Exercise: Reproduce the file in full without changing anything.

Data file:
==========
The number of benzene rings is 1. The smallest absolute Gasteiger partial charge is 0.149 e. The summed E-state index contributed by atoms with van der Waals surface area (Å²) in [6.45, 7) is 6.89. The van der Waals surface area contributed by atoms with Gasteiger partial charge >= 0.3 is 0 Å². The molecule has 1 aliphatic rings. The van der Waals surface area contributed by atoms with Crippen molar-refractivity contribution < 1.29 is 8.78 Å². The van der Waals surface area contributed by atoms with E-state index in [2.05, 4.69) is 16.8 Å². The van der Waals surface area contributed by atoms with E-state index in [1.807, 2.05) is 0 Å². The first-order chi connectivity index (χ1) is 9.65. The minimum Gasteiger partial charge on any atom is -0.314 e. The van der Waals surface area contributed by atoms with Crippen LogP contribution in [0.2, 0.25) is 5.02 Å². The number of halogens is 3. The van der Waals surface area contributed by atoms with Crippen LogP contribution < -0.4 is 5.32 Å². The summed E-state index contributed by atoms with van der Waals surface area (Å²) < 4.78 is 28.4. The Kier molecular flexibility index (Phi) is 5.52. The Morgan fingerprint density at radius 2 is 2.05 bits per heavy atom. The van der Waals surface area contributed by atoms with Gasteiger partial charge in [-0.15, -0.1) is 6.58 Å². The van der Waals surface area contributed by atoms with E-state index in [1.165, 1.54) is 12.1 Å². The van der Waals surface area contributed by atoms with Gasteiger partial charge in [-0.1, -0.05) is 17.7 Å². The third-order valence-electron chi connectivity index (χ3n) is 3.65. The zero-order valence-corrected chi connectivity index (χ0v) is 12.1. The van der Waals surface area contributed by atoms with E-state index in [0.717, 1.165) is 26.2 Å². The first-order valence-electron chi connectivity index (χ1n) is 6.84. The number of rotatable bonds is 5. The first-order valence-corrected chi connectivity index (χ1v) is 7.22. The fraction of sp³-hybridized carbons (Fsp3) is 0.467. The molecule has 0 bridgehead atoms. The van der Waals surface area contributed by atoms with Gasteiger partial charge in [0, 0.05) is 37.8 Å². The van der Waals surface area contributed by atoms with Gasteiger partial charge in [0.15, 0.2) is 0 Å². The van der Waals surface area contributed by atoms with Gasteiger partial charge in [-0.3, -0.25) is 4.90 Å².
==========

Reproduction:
The number of benzene rings is 1. The smallest absolute Gasteiger partial charge is 0.149 e. The summed E-state index contributed by atoms with van der Waals surface area (Å²) in [6.45, 7) is 6.89. The van der Waals surface area contributed by atoms with Gasteiger partial charge >= 0.3 is 0 Å². The molecule has 1 aliphatic rings. The van der Waals surface area contributed by atoms with Crippen molar-refractivity contribution < 1.29 is 8.78 Å². The van der Waals surface area contributed by atoms with E-state index in [2.05, 4.69) is 16.8 Å². The van der Waals surface area contributed by atoms with E-state index in [1.807, 2.05) is 0 Å². The first-order chi connectivity index (χ1) is 9.65. The minimum Gasteiger partial charge on any atom is -0.314 e. The van der Waals surface area contributed by atoms with Crippen LogP contribution in [0.2, 0.25) is 5.02 Å². The number of halogens is 3. The van der Waals surface area contributed by atoms with Crippen LogP contribution < -0.4 is 5.32 Å². The summed E-state index contributed by atoms with van der Waals surface area (Å²) < 4.78 is 28.4. The Kier molecular flexibility index (Phi) is 5.52. The Morgan fingerprint density at radius 2 is 2.05 bits per heavy atom. The van der Waals surface area contributed by atoms with Gasteiger partial charge in [-0.15, -0.1) is 6.58 Å². The van der Waals surface area contributed by atoms with E-state index in [1.165, 1.54) is 12.1 Å². The van der Waals surface area contributed by atoms with Gasteiger partial charge in [-0.1, -0.05) is 17.7 Å². The third-order valence-electron chi connectivity index (χ3n) is 3.65. The zero-order valence-corrected chi connectivity index (χ0v) is 12.1. The van der Waals surface area contributed by atoms with E-state index in [0.717, 1.165) is 26.2 Å². The first-order valence-electron chi connectivity index (χ1n) is 6.84. The number of rotatable bonds is 5. The first-order valence-corrected chi connectivity index (χ1v) is 7.22. The fraction of sp³-hybridized carbons (Fsp3) is 0.467. The molecule has 0 bridgehead atoms. The van der Waals surface area contributed by atoms with Gasteiger partial charge in [0, 0.05) is 37.8 Å². The van der Waals surface area contributed by atoms with Gasteiger partial charge in [0.15, 0.2) is 0 Å². The van der Waals surface area contributed by atoms with Gasteiger partial charge in [-0.3, -0.25) is 4.90 Å².